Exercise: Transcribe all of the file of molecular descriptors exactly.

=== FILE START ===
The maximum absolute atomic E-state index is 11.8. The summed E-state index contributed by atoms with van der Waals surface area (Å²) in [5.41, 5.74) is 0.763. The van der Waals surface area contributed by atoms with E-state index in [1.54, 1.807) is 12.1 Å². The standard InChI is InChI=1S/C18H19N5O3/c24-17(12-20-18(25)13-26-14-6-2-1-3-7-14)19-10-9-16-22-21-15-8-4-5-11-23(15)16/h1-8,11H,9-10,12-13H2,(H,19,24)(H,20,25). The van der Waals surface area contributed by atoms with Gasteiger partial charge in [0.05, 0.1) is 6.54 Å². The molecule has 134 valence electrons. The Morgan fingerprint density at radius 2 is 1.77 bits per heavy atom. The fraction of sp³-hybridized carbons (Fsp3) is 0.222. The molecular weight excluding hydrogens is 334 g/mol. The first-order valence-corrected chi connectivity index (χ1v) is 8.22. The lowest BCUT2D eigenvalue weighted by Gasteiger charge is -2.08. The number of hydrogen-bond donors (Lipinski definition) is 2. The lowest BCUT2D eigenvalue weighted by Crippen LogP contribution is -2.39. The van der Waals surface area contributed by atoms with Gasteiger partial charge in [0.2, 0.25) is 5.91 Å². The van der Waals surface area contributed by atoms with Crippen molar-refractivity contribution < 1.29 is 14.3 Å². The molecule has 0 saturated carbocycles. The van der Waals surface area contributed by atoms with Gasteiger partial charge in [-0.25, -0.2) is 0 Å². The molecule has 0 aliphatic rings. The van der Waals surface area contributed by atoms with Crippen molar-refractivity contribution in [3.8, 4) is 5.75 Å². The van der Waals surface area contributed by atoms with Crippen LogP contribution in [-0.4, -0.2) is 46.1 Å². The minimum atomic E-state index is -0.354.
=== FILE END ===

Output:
The maximum absolute atomic E-state index is 11.8. The summed E-state index contributed by atoms with van der Waals surface area (Å²) in [5.41, 5.74) is 0.763. The van der Waals surface area contributed by atoms with E-state index in [1.54, 1.807) is 12.1 Å². The standard InChI is InChI=1S/C18H19N5O3/c24-17(12-20-18(25)13-26-14-6-2-1-3-7-14)19-10-9-16-22-21-15-8-4-5-11-23(15)16/h1-8,11H,9-10,12-13H2,(H,19,24)(H,20,25). The van der Waals surface area contributed by atoms with Gasteiger partial charge in [0.05, 0.1) is 6.54 Å². The molecule has 134 valence electrons. The Morgan fingerprint density at radius 2 is 1.77 bits per heavy atom. The fraction of sp³-hybridized carbons (Fsp3) is 0.222. The molecular weight excluding hydrogens is 334 g/mol. The first-order valence-corrected chi connectivity index (χ1v) is 8.22. The lowest BCUT2D eigenvalue weighted by Gasteiger charge is -2.08. The number of hydrogen-bond donors (Lipinski definition) is 2. The lowest BCUT2D eigenvalue weighted by Crippen LogP contribution is -2.39. The van der Waals surface area contributed by atoms with Gasteiger partial charge in [0.2, 0.25) is 5.91 Å². The van der Waals surface area contributed by atoms with Crippen molar-refractivity contribution < 1.29 is 14.3 Å². The molecule has 0 saturated carbocycles. The van der Waals surface area contributed by atoms with Gasteiger partial charge in [-0.25, -0.2) is 0 Å². The molecule has 0 aliphatic rings. The van der Waals surface area contributed by atoms with Crippen molar-refractivity contribution in [3.8, 4) is 5.75 Å². The van der Waals surface area contributed by atoms with Crippen LogP contribution in [-0.4, -0.2) is 46.1 Å². The minimum atomic E-state index is -0.354.